Okay, confession time. Warren and Biden actually tied in the scoring, but Warren edged out Biden after more analysis and debate, so she comes in at six.
The two candidates’ logos couldn’t be more different. Biden is a traditionalist. Warren’s logo embraces modernism. Her logo is meant to be a mere part of a larger brand system, on a website, social media, and more. Her name is her last name, underlined, in mint (or what her campaign calls “liberty green”) to a frequent backdrop of purple. Red serves as an occasional accent outside the logo itself, for a little America grounding.
Merriam readily acknowledges and agrees with this summary. But despite its unique, condensed font, she felt Warren’s logo is “playing it safe as well,” she says. “I think they were very intentional choices, I just don’t think they were very bold choices.”
That mint/purple/red color scheme is still notable to Merriam, though. It demonstrates the shift that many political candidates have made against the stars and stripes, probably to differentiate themselves as outsiders. (Call this the reverse Andrew Yang play.)
“If you’re a designer working on these things, [you notice] people who made headlines in 2018 in the Democratic party were Alexandria Ocasio-Cortez and Beto O’Rourke,” says Merriam. “Both used condensed fonts with a slightly quirky typeface. Then they differed in terms of color. Ocasio-Cortez used purple, yellow, and blue. O’Rourke used black.”
5. Beto O’Rourke
O’Rourke is the only candidate in the bunch with a purely monochromatic logo. Rendered in black and white, in a typeface Merriam simply describes as “Texas roadhouse,” it’s unique and speaks to his roots. “Beto’s logo is a good fit for him,” says Merriam. But does it make us love Beto when we see it?
Our experts weren’t so sure. They each actually only ranked Beto as a three or four on a scale of five. It wasn’t a favorite; it was very middle of the road, something like a plate of mediocre french fries. No one is saying they hated the fries! But nobody wanted seconds, either.
4. Pete Buttigieg
Alright Mayor Pete, you’re up next, buddy. Full disclosure: Being the same age, and living in the general midwestern region, Pete—aka The Petemeister—is a constant reminder of how little I’ve done with my life. So I can’t stand to see him win out of sheer jealousy, but as the closest thing I have to a political surrogate, it also stings to watch him lose.
For Buttigieg, the experts were split. Notably, Buttigieg’s campaign released a mix-and-match, make-your-own brand for any and all Pete content your heart desires. But the campaign still uses one logo on its site. Merriam herself loved the logo, which hangs Pete’s name like the banner of a homecoming football game. She calls the work “young, hip, and retro.” “It aligns well with him being a young candidate.” But again, it was polarizing.
As another expert put it, “Pete’s logo is simultaneously too cute and not cute enough. It looks like a football fraternity for design school.”
3. Kamala Harris
If Buttigieg was the football logo, Harris’s long wordmark, “Kamala Harris For The People,” presented as one block sentence, is more refrigerator magnet poetry (in a good or bad way, depending on your taste).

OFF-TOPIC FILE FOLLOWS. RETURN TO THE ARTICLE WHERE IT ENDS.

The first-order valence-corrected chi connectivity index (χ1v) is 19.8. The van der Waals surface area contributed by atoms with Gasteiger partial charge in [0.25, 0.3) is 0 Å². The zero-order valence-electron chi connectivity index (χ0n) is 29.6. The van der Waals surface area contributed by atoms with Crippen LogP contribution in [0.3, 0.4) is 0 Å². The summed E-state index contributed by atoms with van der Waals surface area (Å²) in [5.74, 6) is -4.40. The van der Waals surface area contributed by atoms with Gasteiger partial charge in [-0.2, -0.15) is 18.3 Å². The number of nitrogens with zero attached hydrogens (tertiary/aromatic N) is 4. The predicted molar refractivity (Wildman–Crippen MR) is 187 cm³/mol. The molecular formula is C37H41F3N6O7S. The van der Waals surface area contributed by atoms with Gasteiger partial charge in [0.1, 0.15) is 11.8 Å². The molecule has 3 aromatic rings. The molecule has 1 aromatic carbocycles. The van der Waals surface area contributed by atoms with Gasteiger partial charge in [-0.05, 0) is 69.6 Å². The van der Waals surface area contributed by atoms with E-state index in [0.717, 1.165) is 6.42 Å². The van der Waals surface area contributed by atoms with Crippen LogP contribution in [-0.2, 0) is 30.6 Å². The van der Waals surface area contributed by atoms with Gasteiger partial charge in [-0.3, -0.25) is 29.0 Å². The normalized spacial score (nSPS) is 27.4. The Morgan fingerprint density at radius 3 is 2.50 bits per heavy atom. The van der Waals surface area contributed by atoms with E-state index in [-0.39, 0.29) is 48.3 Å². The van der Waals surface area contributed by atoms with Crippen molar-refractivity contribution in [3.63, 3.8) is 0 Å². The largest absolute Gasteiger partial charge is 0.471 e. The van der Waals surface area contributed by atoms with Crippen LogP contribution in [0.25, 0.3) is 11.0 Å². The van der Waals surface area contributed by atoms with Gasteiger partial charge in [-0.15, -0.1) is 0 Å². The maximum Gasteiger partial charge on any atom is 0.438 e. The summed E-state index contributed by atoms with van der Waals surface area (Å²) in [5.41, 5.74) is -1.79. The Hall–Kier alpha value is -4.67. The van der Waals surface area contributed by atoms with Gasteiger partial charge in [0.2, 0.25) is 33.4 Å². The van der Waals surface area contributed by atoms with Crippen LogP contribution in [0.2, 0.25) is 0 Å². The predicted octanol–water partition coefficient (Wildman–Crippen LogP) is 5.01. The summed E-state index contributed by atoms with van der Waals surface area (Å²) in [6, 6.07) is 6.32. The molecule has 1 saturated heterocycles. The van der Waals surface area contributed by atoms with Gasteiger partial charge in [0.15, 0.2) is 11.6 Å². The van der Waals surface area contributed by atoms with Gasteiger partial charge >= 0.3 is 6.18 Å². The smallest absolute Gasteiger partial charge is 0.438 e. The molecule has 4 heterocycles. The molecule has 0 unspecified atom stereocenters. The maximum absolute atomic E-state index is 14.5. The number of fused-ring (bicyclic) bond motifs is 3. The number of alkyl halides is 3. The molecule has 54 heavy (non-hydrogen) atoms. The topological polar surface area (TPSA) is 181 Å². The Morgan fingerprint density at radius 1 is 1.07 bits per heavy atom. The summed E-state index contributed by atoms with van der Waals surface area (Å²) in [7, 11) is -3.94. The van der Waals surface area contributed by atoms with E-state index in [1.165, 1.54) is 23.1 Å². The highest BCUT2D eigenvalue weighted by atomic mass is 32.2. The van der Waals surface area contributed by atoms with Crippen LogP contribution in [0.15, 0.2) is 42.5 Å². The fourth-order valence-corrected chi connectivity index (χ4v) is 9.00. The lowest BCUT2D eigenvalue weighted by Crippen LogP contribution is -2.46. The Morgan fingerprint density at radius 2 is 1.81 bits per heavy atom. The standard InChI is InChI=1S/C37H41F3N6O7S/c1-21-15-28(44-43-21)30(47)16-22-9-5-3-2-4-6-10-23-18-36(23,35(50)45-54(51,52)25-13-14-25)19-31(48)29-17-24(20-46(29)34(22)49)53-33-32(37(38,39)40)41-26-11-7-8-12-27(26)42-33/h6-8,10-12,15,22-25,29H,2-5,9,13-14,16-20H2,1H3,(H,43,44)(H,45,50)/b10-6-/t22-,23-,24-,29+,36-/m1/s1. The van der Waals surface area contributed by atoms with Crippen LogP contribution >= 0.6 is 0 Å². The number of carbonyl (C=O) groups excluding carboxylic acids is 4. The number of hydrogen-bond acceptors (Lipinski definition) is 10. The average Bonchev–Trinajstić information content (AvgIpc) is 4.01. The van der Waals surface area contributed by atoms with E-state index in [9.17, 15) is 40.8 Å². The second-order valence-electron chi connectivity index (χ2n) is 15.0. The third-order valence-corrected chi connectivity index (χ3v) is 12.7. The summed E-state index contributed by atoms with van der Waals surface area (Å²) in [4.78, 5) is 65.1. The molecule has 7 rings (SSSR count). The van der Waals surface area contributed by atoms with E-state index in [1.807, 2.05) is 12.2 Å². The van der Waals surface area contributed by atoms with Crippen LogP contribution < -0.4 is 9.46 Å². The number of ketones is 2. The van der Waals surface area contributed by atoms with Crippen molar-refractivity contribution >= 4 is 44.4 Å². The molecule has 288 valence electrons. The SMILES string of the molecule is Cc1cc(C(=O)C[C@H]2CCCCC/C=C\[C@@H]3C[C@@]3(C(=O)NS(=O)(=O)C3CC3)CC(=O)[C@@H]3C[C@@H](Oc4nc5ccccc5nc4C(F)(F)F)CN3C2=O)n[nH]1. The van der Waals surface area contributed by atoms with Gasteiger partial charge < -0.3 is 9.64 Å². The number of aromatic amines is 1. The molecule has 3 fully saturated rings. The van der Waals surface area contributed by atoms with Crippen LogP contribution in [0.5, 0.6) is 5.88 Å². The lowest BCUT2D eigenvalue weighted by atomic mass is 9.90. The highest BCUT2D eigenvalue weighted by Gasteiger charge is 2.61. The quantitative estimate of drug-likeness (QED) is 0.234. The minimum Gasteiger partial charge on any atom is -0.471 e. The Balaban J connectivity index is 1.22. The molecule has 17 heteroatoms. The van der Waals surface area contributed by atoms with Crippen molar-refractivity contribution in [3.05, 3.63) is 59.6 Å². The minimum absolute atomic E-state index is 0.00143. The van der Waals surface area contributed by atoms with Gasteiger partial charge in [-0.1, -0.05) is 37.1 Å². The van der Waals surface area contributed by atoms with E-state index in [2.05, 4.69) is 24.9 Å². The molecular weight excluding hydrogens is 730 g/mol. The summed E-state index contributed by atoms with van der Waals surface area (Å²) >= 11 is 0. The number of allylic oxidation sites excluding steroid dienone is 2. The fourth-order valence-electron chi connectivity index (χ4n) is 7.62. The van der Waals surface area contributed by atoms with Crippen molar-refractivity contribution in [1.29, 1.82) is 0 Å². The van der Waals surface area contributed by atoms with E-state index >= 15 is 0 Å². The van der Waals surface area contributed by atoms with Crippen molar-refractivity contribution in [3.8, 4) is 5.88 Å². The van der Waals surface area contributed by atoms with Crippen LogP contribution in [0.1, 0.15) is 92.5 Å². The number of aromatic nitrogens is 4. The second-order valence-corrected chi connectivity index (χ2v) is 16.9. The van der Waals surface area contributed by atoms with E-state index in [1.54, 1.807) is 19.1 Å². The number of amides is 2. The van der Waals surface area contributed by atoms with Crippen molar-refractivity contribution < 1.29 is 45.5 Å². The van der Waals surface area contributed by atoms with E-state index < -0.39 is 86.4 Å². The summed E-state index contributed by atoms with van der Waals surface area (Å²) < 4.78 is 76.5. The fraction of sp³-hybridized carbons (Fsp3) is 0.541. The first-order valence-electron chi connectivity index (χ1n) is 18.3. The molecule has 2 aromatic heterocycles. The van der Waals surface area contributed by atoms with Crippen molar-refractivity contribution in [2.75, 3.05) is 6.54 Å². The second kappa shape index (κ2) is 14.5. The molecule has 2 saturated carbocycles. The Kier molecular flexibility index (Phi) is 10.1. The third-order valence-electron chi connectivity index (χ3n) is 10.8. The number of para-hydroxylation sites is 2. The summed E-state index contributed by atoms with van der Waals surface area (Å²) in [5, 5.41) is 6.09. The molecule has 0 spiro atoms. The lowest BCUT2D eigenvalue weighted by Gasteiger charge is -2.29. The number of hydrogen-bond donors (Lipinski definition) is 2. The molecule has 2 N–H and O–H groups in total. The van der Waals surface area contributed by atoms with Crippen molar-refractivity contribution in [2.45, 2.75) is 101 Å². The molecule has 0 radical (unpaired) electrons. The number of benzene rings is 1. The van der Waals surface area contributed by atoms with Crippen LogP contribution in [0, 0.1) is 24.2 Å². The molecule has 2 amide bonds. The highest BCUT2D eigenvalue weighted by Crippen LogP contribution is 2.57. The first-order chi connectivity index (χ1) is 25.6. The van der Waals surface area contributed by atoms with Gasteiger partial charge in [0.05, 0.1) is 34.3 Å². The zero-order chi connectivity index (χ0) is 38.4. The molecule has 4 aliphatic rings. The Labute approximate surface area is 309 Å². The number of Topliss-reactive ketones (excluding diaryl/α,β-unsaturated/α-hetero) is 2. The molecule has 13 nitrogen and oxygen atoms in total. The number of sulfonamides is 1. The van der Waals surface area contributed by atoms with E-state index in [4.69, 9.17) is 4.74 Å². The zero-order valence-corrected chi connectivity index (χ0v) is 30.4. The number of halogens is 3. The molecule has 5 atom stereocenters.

Like Buttgieg’s, it was polarizing to the judges. They marked it very high or very low. One judge felt Harris looked like a word map. Another didn’t like the shape of Harris’s “Rs.”
But what works well about Harris’s logo, ultimately, is that it defines a position. She’s not just “Kamala” or “Harris,” she’s the whole person, here for “the people.” It’s a less memorable logo in terms of its symbology, but more straightforward, and perhaps ambitious, in its message.
2. Bernie Sanders
Bernie is back, baby! Everyone still feeling the BERN!?! It’s a pun that encapsulates the burning pain of this entire political preseason, isn’t it? Anyway, I hope you are, because his logo is almost completely unchanged since his 2016 campaign. Since new logos are for the 1%, Sanders just swapped out his 2016 for 2020.
That said, his logo scored high and ranked well. “I enjoy this serif, it feels homegrown,” says Merriam. “The type isn’t exactly perfect, but I think that speaks to the more populist view of his brand.”
There was clearly no sense in Sanders starting over if he already had a developed a recognizable brand, but it does make for an interesting thought experiment. “I wonder if [Sanders] designed a logo for 2020 instead of 2016, what that would be?” asks Merriam. Would Sanders’s logo look more like Harris’s or Buttigieg’s? We’ll never know.
1. Cory Booker
When I first received the ranked list from the Center, I honestly wasn’t sure if I was reading it in the right order. Was Booker first . . . or last? In fact, Booker’s stacked, two-block, blue and red logo, which reads “Cory” and “2020,” received the highest scores from every judge but one.
“His was the surprise,” admits Merriam. “What I like about it is, it feels like a presidential logo using red, white, blue—maybe the blue is more vibrant than royal blue—but I think the typeface that was chosen actually has a little bit of character, but not in a way you think it looks too retro. It doesn’t have too much character that it starts feeling distracting.”
That logo also works well on merchandise, in various color permutations. There’s a reason it looks good printed out, too. “[Conductor Condensed Bold], I think it’s a font usually used for signage, and it has that vibe, in a subtle way maybe it looks like an activist poster,” says Merriam.
In any case, the experts have spoken. Cory Booker has the best logo in the Democratic primaries. Now, given that he’s polling in 7th place, with about 2% of the nation’s support, you could make the argument that the Booker brand is not so effective. Or that there’s more to running for president than logos, T-shirts, and websites, after all. But given that everyone here appreciates the power of design, I think we can agree: Cory Booker just became President of the United States of America.